By LAURA LOREK
Reporter with Silicon Hills News
Dressed in blue, the color of the Resistance, Amanda Saunders flew in from Houston to do battle against the Enlightened in Austin on Saturday.
Saunders, a level 11 Agent in Ingress, is a leader in the Ingress Houston community and the game has taken her around the world. She wears pins on her dress from the other anomaly Ingress events she has attended.
“It’s given me the ability to explore and to continue to help people,” Saunders said.
Her older brother introduced her to Ingress in December of 2012, shortly after it launched. It came at a time in her life, when she needed something to fill the void left from an injury that put an end to her job as a paramedic. She began to play Ingress to get out and meet people.
Niantic Labs, a subsidiary of Google, launched Ingress as an Android only app in November of 2012. The company released an iPhone version last year. It has quickly gained in popularity. People have downloaded the app more than 8 million times and it’s played in 200 countries.
So what exactly is Ingress? One player described it as a real life version of capture the flag. It’s also been described as a massively multiplayer augmented reality game. To play Ingress, people download the app onto their mobile smartphone and then they chose an agent name. Next they are told an elaborate science fiction backstory that involves physicists at CERN discovering something called “Exotic Matter” or XM. The Enlightened faction wants to help spread XM and believe it benefits mankind. The Resistance wants to save mankind from XM and wipe it out entirely. Players must decide which faction to join – the Enlightened is the green team, known as frogs. The Resistance is the blue team, known as Smurfs. The two factions battle for control of portals, which can be statues, artworks, historical markers, monuments and other important sites. A scanner in the game helps to detect the portals. The players then must walk to them to deploy resonators to capture them. They earn points playing the game and they can level up from Agent one, the lowest level, to Agent 15, the highest.
The Austin anomaly event lasted about six hours with most of the time spent hiking or biking around the city to fight for control of portals. It concluded with a happy hour on the lawn of the Johnson House. Some players wore masks to keep their identities a secret. Many of the players wore green or blue T-shirts to identify with their factions. Some carried flags. Players also received special pins and badges for attending the event.
Bill Kilday, known as agent BillyK in Ingress and also marketing director for Niantic Labs, presented awards to players who walked the most kilometers in a week and other milestones. And a player from India, who travelled the farthest to attend the event, received a box containing everything he needs to put on an Ingress event back home. Another guy from Iceland claimed second place. Others flew in from Boston, Wisconsin and Canada.
Kilday also announced that the Enlightened Faction won the overall Austin Shonin Anomaly.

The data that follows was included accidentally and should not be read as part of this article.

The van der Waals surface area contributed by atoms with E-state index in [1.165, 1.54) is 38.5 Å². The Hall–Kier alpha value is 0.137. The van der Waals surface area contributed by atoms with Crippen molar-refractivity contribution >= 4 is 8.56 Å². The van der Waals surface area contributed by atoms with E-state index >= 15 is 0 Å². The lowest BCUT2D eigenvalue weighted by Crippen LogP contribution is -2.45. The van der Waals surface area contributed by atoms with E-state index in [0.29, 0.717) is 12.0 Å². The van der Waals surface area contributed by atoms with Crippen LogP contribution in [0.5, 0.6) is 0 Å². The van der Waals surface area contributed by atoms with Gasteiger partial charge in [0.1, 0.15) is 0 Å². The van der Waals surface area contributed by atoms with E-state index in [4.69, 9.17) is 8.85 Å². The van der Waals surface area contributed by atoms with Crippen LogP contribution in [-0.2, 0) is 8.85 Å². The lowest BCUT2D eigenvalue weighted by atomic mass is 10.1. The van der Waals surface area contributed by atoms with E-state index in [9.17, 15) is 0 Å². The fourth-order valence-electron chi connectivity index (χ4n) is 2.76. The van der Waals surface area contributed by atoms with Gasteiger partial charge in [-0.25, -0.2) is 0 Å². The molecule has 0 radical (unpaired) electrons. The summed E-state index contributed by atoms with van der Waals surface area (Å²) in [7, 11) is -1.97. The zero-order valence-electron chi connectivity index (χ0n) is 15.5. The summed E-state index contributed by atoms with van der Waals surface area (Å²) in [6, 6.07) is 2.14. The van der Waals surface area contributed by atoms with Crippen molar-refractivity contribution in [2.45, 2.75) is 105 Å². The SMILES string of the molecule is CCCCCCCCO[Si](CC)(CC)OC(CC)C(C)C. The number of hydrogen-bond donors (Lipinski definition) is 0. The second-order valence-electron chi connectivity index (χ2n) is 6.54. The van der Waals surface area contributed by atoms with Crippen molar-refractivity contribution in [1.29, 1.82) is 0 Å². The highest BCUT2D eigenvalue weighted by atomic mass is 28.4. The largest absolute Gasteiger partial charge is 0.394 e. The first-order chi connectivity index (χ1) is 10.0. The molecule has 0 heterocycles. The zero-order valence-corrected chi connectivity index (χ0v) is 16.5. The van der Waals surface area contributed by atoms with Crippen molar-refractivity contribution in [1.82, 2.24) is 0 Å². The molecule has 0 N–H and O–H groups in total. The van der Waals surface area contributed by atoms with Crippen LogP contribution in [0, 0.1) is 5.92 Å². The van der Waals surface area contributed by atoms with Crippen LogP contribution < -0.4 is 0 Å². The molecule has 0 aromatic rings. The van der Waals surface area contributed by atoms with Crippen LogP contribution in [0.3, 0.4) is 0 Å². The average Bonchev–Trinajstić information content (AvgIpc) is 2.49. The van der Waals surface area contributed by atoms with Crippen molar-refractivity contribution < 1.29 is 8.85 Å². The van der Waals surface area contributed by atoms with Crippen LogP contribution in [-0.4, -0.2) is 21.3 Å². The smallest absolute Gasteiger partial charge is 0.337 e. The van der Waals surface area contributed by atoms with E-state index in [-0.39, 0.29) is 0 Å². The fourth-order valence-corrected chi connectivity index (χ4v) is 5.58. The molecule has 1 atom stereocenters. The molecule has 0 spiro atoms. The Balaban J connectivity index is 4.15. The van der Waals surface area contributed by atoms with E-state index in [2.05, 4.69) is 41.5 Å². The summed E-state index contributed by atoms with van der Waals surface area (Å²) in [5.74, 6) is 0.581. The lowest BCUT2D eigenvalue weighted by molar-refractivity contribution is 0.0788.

In addition to the Austin Anomaly, Ingress held Shonin Anomalies in Atlanta and Las Vegas in the U.S. and in Medellin, Colombia, Florence, Italy, Brno, Czech Republic, Alexandria, Egypt and Bilbao, Spain. In Egypt, authorities detained Ingress players after they mistook them for protesters, according to a Slash Gear article.Two years ago, Niantic held its first Ingress Austin event in connection with South by Southwest in March with just 35 people attending, Kilday said. Last year, 300 people attended, he said. Saturday’s event was the largest Ingress event in the U.S., he said.
Austin has an active Ingress community. Groups often meetup on the weekends to go on tours throughout the city to capture portals. Niantic also has three employees in Austin including Kilday. It has 50 overall with most of them based at the company’s headquarters in San Francisco.
The game has grown in popularity through word of mouth and organically among the players and their friends, Kilday said.
“Ultimately it comes down to people having fun,” he said. “They are making a lot of friends and exploring their city.”
The game has taken Saunders to far-flung places she would not have gone otherwise, she said. She’s travelled to Finland, Bermuda and Canada to play Ingress. In the U.S., she’s visited Atlanta, New York, Florida, California and Alaska to play the game.
“With Ingress, I see a city in a whole different way,” Saunders said.
When she gets to a new city, she opens up the app and starts to explore by discovering new portals. The app acts as a guidebook of places to visit and as a journal of places she’s been.
The app identifies things that someone might know about even if they’ve lived in a city for years, Saunders said. It also gets people walking. Video games are often associated with sedentary activity like a person sitting on a couch playing for hours. But with Ingress, the app actually instructs the player to walk to discover portals and to capture them.
“You become much more in tune with your environment and your life,” Saunders said. “Underneath what you’re really doing is exploring culture and history.”
For example, Gettysburg has more than 1,000 portals, Saunders said.
“You’re really exploring where you came from,” she said.
It’s also about meeting new friends, Saunders said. The people she has met have been very friendly and helpful and she’s never felt afraid because they’re strangers, she said. In fact, she is sharing a house in Austin with 20 people and she’s only met five of them before the weekend.
“There’s a whole different level of trust because of the game. I’m meeting friends for life,” she said. “And I get to see some incredible things that make me appreciate the world a lot more.”